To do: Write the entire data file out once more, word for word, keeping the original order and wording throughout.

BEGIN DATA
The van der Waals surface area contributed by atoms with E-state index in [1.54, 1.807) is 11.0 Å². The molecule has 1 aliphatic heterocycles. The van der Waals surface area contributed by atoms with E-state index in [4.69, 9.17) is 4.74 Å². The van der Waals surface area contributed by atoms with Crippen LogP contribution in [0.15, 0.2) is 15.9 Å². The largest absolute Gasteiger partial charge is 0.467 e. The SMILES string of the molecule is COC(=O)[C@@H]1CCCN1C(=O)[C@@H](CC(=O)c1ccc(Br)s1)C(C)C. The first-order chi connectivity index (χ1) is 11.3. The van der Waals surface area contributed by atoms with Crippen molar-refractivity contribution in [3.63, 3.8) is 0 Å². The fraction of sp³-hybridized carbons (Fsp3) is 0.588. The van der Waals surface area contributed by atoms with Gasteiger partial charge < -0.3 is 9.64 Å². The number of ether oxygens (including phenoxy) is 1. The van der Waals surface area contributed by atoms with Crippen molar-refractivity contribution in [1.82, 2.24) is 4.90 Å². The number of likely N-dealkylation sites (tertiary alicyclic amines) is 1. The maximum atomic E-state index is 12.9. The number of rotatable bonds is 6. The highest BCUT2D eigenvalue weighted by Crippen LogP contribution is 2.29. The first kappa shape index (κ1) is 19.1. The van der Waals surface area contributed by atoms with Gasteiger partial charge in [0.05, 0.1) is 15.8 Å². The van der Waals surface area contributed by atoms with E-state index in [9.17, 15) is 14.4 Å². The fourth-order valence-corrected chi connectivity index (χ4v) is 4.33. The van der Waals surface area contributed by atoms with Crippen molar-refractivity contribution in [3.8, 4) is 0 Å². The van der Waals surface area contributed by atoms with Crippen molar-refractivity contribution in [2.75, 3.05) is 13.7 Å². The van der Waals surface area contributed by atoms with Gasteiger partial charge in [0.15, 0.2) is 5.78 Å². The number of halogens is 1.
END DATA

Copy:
The van der Waals surface area contributed by atoms with E-state index in [1.54, 1.807) is 11.0 Å². The molecule has 1 aliphatic heterocycles. The van der Waals surface area contributed by atoms with E-state index in [4.69, 9.17) is 4.74 Å². The van der Waals surface area contributed by atoms with Crippen LogP contribution in [0.15, 0.2) is 15.9 Å². The largest absolute Gasteiger partial charge is 0.467 e. The SMILES string of the molecule is COC(=O)[C@@H]1CCCN1C(=O)[C@@H](CC(=O)c1ccc(Br)s1)C(C)C. The first-order chi connectivity index (χ1) is 11.3. The van der Waals surface area contributed by atoms with Crippen molar-refractivity contribution in [3.63, 3.8) is 0 Å². The fraction of sp³-hybridized carbons (Fsp3) is 0.588. The van der Waals surface area contributed by atoms with Gasteiger partial charge < -0.3 is 9.64 Å². The number of ether oxygens (including phenoxy) is 1. The van der Waals surface area contributed by atoms with Crippen molar-refractivity contribution in [1.82, 2.24) is 4.90 Å². The number of likely N-dealkylation sites (tertiary alicyclic amines) is 1. The maximum atomic E-state index is 12.9. The number of rotatable bonds is 6. The highest BCUT2D eigenvalue weighted by Crippen LogP contribution is 2.29. The first kappa shape index (κ1) is 19.1. The van der Waals surface area contributed by atoms with Gasteiger partial charge in [0.05, 0.1) is 15.8 Å². The van der Waals surface area contributed by atoms with E-state index in [9.17, 15) is 14.4 Å². The fourth-order valence-corrected chi connectivity index (χ4v) is 4.33. The van der Waals surface area contributed by atoms with Crippen molar-refractivity contribution in [3.8, 4) is 0 Å². The van der Waals surface area contributed by atoms with Crippen molar-refractivity contribution in [2.75, 3.05) is 13.7 Å². The van der Waals surface area contributed by atoms with Gasteiger partial charge in [0.15, 0.2) is 5.78 Å². The number of halogens is 1.